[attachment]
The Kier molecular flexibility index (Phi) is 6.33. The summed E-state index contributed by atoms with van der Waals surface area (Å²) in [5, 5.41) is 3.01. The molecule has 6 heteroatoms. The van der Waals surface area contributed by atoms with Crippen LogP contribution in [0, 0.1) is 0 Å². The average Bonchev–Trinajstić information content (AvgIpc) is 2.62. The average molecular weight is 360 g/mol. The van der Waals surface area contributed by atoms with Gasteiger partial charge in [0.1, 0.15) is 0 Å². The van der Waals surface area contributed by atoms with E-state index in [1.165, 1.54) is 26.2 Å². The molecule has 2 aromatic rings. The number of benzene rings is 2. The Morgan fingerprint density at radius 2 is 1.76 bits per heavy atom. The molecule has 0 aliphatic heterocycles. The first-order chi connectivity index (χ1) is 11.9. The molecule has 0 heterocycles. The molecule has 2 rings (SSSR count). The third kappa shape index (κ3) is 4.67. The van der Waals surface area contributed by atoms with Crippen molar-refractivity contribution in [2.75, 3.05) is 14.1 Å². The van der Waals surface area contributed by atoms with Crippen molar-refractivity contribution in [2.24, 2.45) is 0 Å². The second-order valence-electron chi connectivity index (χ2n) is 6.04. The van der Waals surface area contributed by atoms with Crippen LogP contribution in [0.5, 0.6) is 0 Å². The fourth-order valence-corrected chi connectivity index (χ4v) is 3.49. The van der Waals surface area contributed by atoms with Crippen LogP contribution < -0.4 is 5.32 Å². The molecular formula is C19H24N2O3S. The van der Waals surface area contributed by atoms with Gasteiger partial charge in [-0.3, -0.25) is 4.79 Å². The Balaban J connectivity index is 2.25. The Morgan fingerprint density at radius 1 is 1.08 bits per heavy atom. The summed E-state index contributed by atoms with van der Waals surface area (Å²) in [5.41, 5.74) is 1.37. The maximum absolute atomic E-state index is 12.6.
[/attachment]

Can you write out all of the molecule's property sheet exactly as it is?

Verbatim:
The Kier molecular flexibility index (Phi) is 6.33. The summed E-state index contributed by atoms with van der Waals surface area (Å²) in [5, 5.41) is 3.01. The molecule has 6 heteroatoms. The van der Waals surface area contributed by atoms with Crippen LogP contribution in [0, 0.1) is 0 Å². The average Bonchev–Trinajstić information content (AvgIpc) is 2.62. The average molecular weight is 360 g/mol. The van der Waals surface area contributed by atoms with Gasteiger partial charge in [0.1, 0.15) is 0 Å². The van der Waals surface area contributed by atoms with E-state index in [1.165, 1.54) is 26.2 Å². The molecule has 2 aromatic rings. The number of benzene rings is 2. The Morgan fingerprint density at radius 2 is 1.76 bits per heavy atom. The molecule has 0 aliphatic heterocycles. The first-order chi connectivity index (χ1) is 11.9. The molecule has 0 heterocycles. The molecule has 2 rings (SSSR count). The third kappa shape index (κ3) is 4.67. The van der Waals surface area contributed by atoms with Crippen molar-refractivity contribution in [2.75, 3.05) is 14.1 Å². The van der Waals surface area contributed by atoms with Crippen molar-refractivity contribution in [2.24, 2.45) is 0 Å². The second-order valence-electron chi connectivity index (χ2n) is 6.04. The van der Waals surface area contributed by atoms with Crippen LogP contribution in [0.5, 0.6) is 0 Å². The fourth-order valence-corrected chi connectivity index (χ4v) is 3.49. The van der Waals surface area contributed by atoms with Crippen LogP contribution < -0.4 is 5.32 Å². The molecular formula is C19H24N2O3S. The van der Waals surface area contributed by atoms with Gasteiger partial charge in [-0.3, -0.25) is 4.79 Å². The Balaban J connectivity index is 2.25. The Morgan fingerprint density at radius 1 is 1.08 bits per heavy atom. The summed E-state index contributed by atoms with van der Waals surface area (Å²) in [5.41, 5.74) is 1.37. The maximum absolute atomic E-state index is 12.6.